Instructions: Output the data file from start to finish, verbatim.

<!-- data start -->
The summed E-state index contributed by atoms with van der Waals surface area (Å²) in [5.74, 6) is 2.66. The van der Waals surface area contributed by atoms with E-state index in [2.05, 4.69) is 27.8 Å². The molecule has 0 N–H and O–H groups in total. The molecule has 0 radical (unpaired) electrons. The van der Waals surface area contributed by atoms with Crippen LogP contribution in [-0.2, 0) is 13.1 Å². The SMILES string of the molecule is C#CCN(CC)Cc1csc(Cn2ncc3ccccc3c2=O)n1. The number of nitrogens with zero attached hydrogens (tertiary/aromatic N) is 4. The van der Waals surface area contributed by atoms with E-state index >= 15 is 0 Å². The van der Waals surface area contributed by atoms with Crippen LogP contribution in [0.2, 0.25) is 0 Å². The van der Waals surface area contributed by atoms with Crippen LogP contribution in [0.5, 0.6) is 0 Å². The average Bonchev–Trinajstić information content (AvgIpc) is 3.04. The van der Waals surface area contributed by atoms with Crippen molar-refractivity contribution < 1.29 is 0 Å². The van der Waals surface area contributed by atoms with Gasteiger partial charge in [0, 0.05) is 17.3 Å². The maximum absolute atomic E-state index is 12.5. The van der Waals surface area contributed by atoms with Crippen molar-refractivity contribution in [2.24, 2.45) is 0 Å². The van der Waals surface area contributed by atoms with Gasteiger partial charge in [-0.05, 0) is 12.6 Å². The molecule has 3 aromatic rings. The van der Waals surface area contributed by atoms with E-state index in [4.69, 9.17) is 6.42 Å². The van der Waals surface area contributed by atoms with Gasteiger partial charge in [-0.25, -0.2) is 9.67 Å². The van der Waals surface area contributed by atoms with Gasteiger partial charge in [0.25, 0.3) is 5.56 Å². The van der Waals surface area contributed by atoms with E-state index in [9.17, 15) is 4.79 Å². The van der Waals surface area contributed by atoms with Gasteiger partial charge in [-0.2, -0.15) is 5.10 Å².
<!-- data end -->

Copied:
The summed E-state index contributed by atoms with van der Waals surface area (Å²) in [5.74, 6) is 2.66. The van der Waals surface area contributed by atoms with E-state index in [2.05, 4.69) is 27.8 Å². The molecule has 0 N–H and O–H groups in total. The molecule has 0 radical (unpaired) electrons. The van der Waals surface area contributed by atoms with Crippen LogP contribution in [-0.2, 0) is 13.1 Å². The SMILES string of the molecule is C#CCN(CC)Cc1csc(Cn2ncc3ccccc3c2=O)n1. The number of nitrogens with zero attached hydrogens (tertiary/aromatic N) is 4. The van der Waals surface area contributed by atoms with E-state index >= 15 is 0 Å². The van der Waals surface area contributed by atoms with Crippen LogP contribution in [0.2, 0.25) is 0 Å². The van der Waals surface area contributed by atoms with Crippen LogP contribution in [0.5, 0.6) is 0 Å². The average Bonchev–Trinajstić information content (AvgIpc) is 3.04. The van der Waals surface area contributed by atoms with Crippen molar-refractivity contribution < 1.29 is 0 Å². The van der Waals surface area contributed by atoms with Gasteiger partial charge in [0, 0.05) is 17.3 Å². The maximum absolute atomic E-state index is 12.5. The van der Waals surface area contributed by atoms with Crippen molar-refractivity contribution in [2.24, 2.45) is 0 Å². The van der Waals surface area contributed by atoms with Gasteiger partial charge in [-0.05, 0) is 12.6 Å². The molecule has 3 aromatic rings. The van der Waals surface area contributed by atoms with E-state index in [4.69, 9.17) is 6.42 Å². The van der Waals surface area contributed by atoms with Gasteiger partial charge in [-0.25, -0.2) is 9.67 Å². The van der Waals surface area contributed by atoms with Gasteiger partial charge in [0.25, 0.3) is 5.56 Å². The van der Waals surface area contributed by atoms with E-state index in [9.17, 15) is 4.79 Å². The van der Waals surface area contributed by atoms with Gasteiger partial charge in [-0.2, -0.15) is 5.10 Å².